• Check in weekly.  Briefly check in with your analytics weekly to keep your finger on the pulse of what’s working and what’s not. No formal report is needed each week. But it’s a good practice to look out for trends and take note of anything you may want to return to during monthly reporting. 
  • Check in monthly. Set aside a few hours each month to dive deeper into your analytics. Fluctuations that happen week by week can be contextualized with a look at the entire month. 
  • Check in quarterly.  Checking in with your analytics quarterly can be a great way to see how your efforts stack up against your annual goals. What’s working and what’s not working so far? You may need to adjust certain strategies to finish the year off strong.

    You can also look out for trends in topics quarterly. You can pull ideas for your long-form content (blogs, webinars, podcasts) from topics that are performing exceptionally well. Social media can be a great testing ground for content ideas.

  • Check-in annually. Diving into your analytics annually really gives you the big picture of how your content performed throughout the year. 

    Look at how your content performed month by month. Notice the larger themes and trends. Consider seasonal changes (e.g., everyone being on vacation in December) and other external factors like events, promotions or giveaways, series, etc.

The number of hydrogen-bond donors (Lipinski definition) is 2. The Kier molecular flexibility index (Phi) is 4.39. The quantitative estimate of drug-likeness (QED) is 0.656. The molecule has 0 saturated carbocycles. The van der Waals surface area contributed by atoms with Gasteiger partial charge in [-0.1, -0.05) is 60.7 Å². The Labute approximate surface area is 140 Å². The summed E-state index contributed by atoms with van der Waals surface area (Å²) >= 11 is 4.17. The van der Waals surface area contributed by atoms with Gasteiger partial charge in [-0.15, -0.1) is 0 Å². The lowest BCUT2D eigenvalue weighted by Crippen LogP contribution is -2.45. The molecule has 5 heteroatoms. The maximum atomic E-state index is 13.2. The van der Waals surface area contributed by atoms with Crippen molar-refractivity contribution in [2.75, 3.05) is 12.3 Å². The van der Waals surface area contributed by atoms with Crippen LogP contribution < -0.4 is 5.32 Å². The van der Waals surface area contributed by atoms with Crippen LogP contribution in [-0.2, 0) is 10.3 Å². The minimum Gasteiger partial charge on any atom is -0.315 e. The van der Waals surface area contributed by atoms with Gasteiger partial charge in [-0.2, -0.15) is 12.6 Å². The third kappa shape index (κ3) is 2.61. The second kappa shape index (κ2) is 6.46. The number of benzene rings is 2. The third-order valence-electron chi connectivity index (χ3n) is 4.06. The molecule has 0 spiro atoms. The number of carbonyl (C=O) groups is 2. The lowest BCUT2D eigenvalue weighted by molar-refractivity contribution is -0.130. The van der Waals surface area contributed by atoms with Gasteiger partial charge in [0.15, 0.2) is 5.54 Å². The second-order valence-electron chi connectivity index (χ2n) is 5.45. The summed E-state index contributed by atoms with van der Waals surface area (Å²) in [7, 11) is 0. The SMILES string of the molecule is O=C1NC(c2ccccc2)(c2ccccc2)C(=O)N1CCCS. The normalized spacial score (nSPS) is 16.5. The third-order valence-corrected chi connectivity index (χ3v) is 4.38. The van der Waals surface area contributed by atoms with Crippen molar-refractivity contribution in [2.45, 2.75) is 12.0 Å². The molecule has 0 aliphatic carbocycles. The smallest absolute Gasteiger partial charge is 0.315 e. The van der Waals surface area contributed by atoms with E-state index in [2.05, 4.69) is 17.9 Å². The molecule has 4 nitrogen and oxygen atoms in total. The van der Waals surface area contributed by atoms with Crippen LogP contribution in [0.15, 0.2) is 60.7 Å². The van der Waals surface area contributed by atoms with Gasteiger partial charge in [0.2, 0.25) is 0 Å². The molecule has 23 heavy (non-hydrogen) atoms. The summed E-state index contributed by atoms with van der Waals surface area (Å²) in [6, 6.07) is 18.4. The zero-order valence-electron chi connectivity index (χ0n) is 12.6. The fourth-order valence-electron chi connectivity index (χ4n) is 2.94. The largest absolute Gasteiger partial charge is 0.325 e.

Creating an annual report will help you identify areas for growth and set your strategies and approach for the following year. 

Step 10: Track engagement and metrics 

Your goals will determine which metrics you choose to pull into your report. Keep your goals in mind as you create the report so it’s meaningful and not merely featuring vanity metrics.  

You may decide to prepare your reports monthly, quarterly, and annually. 

Regardless of the frequency, make them actionable with key learning notes for improvement, and review them together as a team.

Key insights to include in your reports include: 

  • Increase/decrease in follower count
  • Average engagement/interactions over some time (include formula)
  • Average engagement per post
  • Post volume – this is important for context!
  • Clicks
  • Social referral traffic 
  • How do your metrics stack against your goals?
  • What key factors affected dips/peeks in numbers over the duration of time?
  • What improvements do you need to make going forward?

There’s many ways you can prepare your report. You can use a template like this of the tools at your disposal in Google Drive.

A spreadsheet works great for keeping up with metrics on an ongoing basis. While you can keep a few general notes in a spreadsheet, it often works better to expound on your analysis in a reporting document. Slides are a visually appealing way to report and work really well when you need to present your goals or strategies to the team.

Let’s get moving!

Ready to implement your own social media workflow?

No more empty tanks on a Tuesday morning. From acknowledging your audience and goals to populating your social media content calendar and tracking your results, you’ll be set up for daily success with your new streamlined process. 

But don’t forget that the best social media marketers are nimble. Stay updated with the latest trends, and be ready to mix it up when needed. An excellent social media workflow will make your posting and reporting cadence run like clockwork so that you have the freedom to be your best, most creative self.

Discover the secrets of effective social media marketing and pave your way to success!

Lora Helmin

Lora Helmin